A report said preparing and implementing national antimicrobial resistance action plans is the first step towards tacking the drug resistance
Superbugs can take a whopping 10 million lives a year globally by 2050 if there was no sustained effort to contain antimicrobial resistance, an expert committee set up by the United Nations (UN) warned on Tuesday.
According to a report submitted by the Inter-Agency Coordination Group (IACG), set up in March 2017 with experts from different countries as members, alarming levels of resistance have been reported in countries of all income levels on Monday. As a result, common diseases are becoming difficult to treat and lifesaving medical procedures riskier to perform.
Currently, 7,00,000 people die because of drug-resistant diseases globally a year, including 2,30,000 deaths from multi-drug-resistant tuberculosis, it said.
In high-income countries alone, 2.4 million people could die between 2015 and 2050 due to antimicrobial drug resistance, which is being exacerbated by the abuse and overuse of existing antimicrobials agents such as antibiotic, antiviral, antifungal as well as antiprotozoal drugs.
The IACG is headed among others by World Health Organization (WHO) Director General Tedros Adhanom Ghebreyesus and UN Deputy Secretary General Amina Mohammed.
“The economic damage of uncontrolled antimicrobial resistance could be comparable to the shocks experienced during the 2008-2009 global financial crisis,” the report cautioned.
The report said preparing and implementing national antimicrobial resistance action plans is the first step towards tacking the drug resistance, but there is a need to address the financing and capacity constraints faced by many resource-poor countries.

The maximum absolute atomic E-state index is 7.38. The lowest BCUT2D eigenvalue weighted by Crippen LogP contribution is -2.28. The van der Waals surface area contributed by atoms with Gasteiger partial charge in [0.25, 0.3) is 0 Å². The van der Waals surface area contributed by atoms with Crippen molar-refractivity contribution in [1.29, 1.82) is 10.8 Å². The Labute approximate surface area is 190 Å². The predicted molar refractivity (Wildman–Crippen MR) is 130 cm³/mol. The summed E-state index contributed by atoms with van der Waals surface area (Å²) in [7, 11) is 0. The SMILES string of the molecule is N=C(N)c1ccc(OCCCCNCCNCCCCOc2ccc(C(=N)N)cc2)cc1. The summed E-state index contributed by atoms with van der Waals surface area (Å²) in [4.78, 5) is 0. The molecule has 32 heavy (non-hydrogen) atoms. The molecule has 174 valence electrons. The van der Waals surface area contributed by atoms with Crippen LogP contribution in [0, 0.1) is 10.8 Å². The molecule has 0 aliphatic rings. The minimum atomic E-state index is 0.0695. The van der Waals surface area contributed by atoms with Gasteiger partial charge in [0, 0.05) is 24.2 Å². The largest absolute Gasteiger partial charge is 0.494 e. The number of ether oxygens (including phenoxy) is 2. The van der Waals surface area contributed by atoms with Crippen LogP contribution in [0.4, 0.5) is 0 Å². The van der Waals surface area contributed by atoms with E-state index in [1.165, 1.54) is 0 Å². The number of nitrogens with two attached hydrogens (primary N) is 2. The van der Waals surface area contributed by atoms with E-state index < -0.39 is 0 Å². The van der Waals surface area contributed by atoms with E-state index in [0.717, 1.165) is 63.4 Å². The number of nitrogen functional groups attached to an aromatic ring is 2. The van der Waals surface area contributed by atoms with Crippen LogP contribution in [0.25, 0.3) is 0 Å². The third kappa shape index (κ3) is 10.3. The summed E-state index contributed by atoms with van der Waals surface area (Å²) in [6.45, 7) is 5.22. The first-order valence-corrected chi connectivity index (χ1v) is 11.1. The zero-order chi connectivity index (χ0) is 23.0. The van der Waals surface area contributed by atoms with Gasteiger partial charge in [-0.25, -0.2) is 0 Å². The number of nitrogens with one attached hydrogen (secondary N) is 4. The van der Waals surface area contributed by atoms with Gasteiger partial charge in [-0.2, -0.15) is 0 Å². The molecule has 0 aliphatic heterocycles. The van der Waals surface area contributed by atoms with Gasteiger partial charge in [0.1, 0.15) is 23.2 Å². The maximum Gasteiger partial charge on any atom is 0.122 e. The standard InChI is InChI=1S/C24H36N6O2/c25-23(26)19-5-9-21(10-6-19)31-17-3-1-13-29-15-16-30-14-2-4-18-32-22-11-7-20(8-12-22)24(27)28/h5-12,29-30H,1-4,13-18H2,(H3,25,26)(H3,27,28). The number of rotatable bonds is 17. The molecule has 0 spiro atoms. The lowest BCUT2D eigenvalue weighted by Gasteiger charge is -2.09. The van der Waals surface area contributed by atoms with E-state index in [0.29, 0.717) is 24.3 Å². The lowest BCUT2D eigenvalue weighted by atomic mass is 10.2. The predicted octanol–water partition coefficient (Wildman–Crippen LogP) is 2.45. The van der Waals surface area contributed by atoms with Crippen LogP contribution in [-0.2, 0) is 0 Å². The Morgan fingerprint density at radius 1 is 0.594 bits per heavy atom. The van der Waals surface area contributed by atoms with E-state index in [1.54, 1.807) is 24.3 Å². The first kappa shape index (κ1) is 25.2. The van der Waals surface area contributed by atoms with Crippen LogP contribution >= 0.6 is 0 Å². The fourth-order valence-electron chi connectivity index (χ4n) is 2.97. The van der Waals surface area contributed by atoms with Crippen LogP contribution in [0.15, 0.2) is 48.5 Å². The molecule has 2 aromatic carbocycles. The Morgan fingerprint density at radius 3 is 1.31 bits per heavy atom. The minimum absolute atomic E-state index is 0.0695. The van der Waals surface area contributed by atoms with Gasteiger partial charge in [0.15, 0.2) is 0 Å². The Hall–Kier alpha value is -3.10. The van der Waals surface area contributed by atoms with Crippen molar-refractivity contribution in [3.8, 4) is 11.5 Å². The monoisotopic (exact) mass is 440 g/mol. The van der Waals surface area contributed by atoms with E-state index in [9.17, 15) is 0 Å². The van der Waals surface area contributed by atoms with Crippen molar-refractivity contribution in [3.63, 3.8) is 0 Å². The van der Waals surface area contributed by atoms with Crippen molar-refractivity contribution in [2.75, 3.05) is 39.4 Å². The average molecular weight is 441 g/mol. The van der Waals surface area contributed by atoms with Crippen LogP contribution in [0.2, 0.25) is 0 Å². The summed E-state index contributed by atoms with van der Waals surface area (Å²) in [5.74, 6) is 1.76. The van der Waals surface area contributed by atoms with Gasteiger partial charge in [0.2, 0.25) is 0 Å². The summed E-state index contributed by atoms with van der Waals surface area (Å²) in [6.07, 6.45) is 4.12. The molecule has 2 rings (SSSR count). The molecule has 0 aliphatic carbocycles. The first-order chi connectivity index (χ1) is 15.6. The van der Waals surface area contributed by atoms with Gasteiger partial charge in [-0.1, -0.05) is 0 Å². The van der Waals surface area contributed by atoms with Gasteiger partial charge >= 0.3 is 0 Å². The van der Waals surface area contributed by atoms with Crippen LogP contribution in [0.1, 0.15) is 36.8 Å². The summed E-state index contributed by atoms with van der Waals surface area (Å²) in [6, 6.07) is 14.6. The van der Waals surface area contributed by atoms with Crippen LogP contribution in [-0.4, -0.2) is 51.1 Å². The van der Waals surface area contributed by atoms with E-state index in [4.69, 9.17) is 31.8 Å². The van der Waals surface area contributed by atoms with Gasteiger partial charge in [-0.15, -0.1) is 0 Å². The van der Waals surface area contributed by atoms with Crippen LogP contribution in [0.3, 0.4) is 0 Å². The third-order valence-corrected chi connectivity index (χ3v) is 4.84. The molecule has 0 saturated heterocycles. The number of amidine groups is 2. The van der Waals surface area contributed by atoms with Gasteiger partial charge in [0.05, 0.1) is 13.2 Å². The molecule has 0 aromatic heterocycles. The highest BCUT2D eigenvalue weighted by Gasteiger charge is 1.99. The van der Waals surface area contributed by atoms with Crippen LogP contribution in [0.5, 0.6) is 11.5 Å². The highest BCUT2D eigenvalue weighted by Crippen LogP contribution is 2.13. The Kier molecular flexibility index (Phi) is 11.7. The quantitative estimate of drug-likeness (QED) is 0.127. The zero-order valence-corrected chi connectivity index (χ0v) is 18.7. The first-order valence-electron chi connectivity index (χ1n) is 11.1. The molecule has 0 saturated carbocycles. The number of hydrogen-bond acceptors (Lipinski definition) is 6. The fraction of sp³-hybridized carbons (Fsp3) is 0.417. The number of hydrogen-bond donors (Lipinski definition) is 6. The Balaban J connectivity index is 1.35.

The IACG called on all Member States to phase out the use of antimicrobials on the WHO’s highest priority list as growth promotion agents and recommended the setting up of a One Health Global Leadership Group on Antimicrobial Resistance with a joint secretariat from WHO, UN Food and Agriculture Organisation and World Organisation for Animal Health, or OIE.
Strengthening infection prevention and control in health care facilities and farms, boosting surveillance, regulatory frameworks, professional education and oversight of antimicrobial prescription and use, and immediately stopping the use of the antimicrobials as growth promoters are among the major steps that need to be taken, the IACG report said.
Similarly, additional effort, investments and incentives are needed to spur innovation in antimicrobial medicines, diagnostics, vaccines, waste management tools, safe and effective alternatives to antimicrobials and alternative practices in human, animal and plant health.
“Global leaders must turn warm words of support into tangible actions and carry this momentum forward to help us address this most urgent of global health challenges,” said Jeremy Farrar, director of the Wellcome Trust, in a Twitter message.